1. The tax return was due at least 3 years ago, including extensions.
  2. The tax return was actually filed at least 2 years ago.
  3. The tax was assessed within the 240 days prior to filing bankruptcy.
  4. No offer in compromise was pending or in effect in the 270 days prior to filing bankruptcy.
  5. The tax is not a trust fund tax, such as 941 employee withholding taxes.

As you can see, taxes can be discharged but you have to expose yourself to IRS collection efforts for a period of up to three years.  Additionally, you cannot use an offer in compromise to stall the IRS until the taxes become dischargeable in bankruptcy.

There are two major considerations before you use bankruptcy to discharge your tax debt: 1) can you wait out the three year period, and 2) does bankruptcy make sense for you.  In some cases, it is not possible for wait out the three year period or there are other reasons that filing bankruptcy might not make sense.  If you cannot discharge all of your taxes in bankruptcy, then you should consider either 1) using bankruptcy to repay your taxes, or 2) tax resolution.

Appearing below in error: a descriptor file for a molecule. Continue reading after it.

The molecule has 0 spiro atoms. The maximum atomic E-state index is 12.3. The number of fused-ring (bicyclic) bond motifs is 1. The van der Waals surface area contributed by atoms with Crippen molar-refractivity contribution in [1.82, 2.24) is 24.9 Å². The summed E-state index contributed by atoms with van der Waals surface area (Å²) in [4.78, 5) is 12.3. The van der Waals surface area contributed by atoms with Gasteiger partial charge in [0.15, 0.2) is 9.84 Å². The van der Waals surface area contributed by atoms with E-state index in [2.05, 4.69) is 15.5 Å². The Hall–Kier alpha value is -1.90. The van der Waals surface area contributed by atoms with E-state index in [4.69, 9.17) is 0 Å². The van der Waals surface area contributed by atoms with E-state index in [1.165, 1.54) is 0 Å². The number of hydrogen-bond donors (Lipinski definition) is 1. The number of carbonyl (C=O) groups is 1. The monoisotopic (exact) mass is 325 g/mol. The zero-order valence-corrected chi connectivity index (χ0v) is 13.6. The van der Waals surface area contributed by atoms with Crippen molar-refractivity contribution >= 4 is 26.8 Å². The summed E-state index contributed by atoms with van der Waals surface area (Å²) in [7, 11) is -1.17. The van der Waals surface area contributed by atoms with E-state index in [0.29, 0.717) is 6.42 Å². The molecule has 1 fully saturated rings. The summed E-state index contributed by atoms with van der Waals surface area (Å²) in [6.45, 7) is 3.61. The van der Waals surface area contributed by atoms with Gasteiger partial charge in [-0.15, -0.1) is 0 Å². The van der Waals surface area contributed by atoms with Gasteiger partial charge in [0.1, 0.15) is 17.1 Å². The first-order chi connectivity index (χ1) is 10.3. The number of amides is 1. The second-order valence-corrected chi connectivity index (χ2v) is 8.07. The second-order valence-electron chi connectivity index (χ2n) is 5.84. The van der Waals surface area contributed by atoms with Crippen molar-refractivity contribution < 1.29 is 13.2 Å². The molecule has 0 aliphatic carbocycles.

Repaying Taxes In Bankruptcy

Even if you cannot discharge all of your taxes in bankruptcy, bankruptcy may still be a good option for you.  This is particularly true if you have other debts in addition to your tax debt.  A chapter 13 bankruptcy allows you to force the IRS to accept a payment plan and allows you to discharge your other debts.  Here are a few factors that go into deciding if repaying taxes in bankruptcy is the right decision for your case.

  1. If the IRS has not filed a Notice of Federal Tax Lien, you only have to repay the non-dischargeable taxes.  If a tax debt is dischargeable in a chapter 7, then it does not have to be repaid in a chapter 7.  This means that you can force the IRS to accept a partial payment plan through the chapter 13 process.